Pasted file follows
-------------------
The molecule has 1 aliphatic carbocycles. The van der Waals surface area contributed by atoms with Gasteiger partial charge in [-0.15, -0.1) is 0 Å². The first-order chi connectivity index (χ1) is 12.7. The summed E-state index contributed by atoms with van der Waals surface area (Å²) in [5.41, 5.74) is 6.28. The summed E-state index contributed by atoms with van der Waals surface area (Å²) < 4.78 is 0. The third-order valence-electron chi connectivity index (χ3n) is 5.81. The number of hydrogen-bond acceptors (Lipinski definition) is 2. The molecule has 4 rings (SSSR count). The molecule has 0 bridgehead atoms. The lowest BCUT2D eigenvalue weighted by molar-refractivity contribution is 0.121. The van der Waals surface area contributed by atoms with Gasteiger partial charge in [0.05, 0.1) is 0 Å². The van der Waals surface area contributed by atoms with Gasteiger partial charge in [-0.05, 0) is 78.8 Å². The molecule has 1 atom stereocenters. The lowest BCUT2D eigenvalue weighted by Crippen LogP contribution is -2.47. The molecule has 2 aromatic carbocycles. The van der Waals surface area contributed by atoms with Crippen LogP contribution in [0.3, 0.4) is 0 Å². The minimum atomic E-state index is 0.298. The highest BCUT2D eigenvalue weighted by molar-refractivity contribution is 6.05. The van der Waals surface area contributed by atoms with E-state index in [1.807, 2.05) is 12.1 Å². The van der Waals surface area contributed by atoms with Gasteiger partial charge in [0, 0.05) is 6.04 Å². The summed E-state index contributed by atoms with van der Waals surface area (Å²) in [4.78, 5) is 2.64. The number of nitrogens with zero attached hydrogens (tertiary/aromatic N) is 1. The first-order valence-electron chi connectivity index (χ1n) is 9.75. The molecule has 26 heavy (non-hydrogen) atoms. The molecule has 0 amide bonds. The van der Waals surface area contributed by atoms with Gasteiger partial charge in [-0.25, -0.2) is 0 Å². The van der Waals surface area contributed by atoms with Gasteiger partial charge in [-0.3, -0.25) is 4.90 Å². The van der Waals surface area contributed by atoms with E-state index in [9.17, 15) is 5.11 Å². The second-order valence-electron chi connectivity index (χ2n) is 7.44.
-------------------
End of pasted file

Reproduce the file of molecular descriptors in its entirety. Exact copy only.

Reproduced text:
The molecule has 1 aliphatic carbocycles. The van der Waals surface area contributed by atoms with Gasteiger partial charge in [-0.15, -0.1) is 0 Å². The first-order chi connectivity index (χ1) is 12.7. The summed E-state index contributed by atoms with van der Waals surface area (Å²) in [5.41, 5.74) is 6.28. The summed E-state index contributed by atoms with van der Waals surface area (Å²) < 4.78 is 0. The third-order valence-electron chi connectivity index (χ3n) is 5.81. The number of hydrogen-bond acceptors (Lipinski definition) is 2. The molecule has 4 rings (SSSR count). The molecule has 0 bridgehead atoms. The lowest BCUT2D eigenvalue weighted by molar-refractivity contribution is 0.121. The van der Waals surface area contributed by atoms with Gasteiger partial charge in [0.05, 0.1) is 0 Å². The van der Waals surface area contributed by atoms with Gasteiger partial charge in [-0.05, 0) is 78.8 Å². The molecule has 1 atom stereocenters. The lowest BCUT2D eigenvalue weighted by Crippen LogP contribution is -2.47. The molecule has 2 aromatic carbocycles. The van der Waals surface area contributed by atoms with Crippen LogP contribution in [0.3, 0.4) is 0 Å². The minimum atomic E-state index is 0.298. The highest BCUT2D eigenvalue weighted by molar-refractivity contribution is 6.05. The van der Waals surface area contributed by atoms with E-state index in [1.807, 2.05) is 12.1 Å². The van der Waals surface area contributed by atoms with Gasteiger partial charge in [0, 0.05) is 6.04 Å². The summed E-state index contributed by atoms with van der Waals surface area (Å²) in [4.78, 5) is 2.64. The number of nitrogens with zero attached hydrogens (tertiary/aromatic N) is 1. The first-order valence-electron chi connectivity index (χ1n) is 9.75. The molecule has 26 heavy (non-hydrogen) atoms. The molecule has 0 amide bonds. The van der Waals surface area contributed by atoms with Gasteiger partial charge in [-0.25, -0.2) is 0 Å². The van der Waals surface area contributed by atoms with Gasteiger partial charge in [-0.3, -0.25) is 4.90 Å². The van der Waals surface area contributed by atoms with E-state index in [9.17, 15) is 5.11 Å². The second-order valence-electron chi connectivity index (χ2n) is 7.44.